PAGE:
By the time I got married and my kids came along, it was that generation with the first so called house husbands. My wife was a nurse, and I stayed home with the baby and did all that stuff.1 It was a huge adventure in my life, I mean partly because it was a matter of choice. It wasn’t imposed upon me. But it was part of that new kind of social experiment where people were letting each other — even in my little provincial part of the world, were letting each other try this stuff out, and it was great, and it changed all of us.2 And while I don’t think the world has been turned completely upside down as a result, it has enlarged lots of people’s lives and given them more opportunities to live a different way.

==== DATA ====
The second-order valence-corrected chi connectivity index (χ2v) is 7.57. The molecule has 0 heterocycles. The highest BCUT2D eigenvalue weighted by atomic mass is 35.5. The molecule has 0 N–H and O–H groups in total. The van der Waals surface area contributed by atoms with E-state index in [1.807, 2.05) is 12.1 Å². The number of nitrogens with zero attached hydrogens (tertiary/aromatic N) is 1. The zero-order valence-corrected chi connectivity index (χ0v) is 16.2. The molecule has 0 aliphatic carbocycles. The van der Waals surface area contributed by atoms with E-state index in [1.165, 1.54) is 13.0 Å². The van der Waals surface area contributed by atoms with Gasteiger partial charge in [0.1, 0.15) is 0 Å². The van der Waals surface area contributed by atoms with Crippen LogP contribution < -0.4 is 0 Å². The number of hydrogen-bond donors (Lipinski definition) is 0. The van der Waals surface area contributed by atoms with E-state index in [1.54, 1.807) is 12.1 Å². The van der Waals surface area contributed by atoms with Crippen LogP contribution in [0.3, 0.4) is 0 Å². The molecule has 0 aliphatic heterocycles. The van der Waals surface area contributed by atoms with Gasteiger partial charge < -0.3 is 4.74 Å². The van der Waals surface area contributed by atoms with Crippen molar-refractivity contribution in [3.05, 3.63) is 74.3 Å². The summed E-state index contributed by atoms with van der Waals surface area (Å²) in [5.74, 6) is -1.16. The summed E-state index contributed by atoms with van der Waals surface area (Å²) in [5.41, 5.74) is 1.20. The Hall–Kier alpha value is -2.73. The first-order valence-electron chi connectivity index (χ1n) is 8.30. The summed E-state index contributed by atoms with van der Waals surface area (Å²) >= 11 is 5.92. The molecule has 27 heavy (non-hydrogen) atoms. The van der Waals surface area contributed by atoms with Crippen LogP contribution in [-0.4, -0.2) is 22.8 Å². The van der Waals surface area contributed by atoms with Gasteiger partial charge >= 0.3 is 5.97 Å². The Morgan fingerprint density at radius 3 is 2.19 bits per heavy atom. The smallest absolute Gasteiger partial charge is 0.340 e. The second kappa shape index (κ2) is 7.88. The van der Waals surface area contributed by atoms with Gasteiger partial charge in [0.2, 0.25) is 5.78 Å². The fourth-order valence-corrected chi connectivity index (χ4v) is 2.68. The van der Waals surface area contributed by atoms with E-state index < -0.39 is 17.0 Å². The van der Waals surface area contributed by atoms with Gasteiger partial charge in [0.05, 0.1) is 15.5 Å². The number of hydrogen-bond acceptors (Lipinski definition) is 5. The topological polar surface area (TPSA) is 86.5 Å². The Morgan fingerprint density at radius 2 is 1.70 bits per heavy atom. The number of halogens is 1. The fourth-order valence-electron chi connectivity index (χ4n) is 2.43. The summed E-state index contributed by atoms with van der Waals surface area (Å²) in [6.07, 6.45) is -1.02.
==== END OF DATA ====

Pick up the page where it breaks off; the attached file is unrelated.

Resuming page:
But we are a peculiar lot in the West. We tend to valorize people who live these very overdetermined dumb lives if it seems traditional, in appropriately exotic way. But we — their kind of a bit suspect of their our own traditions.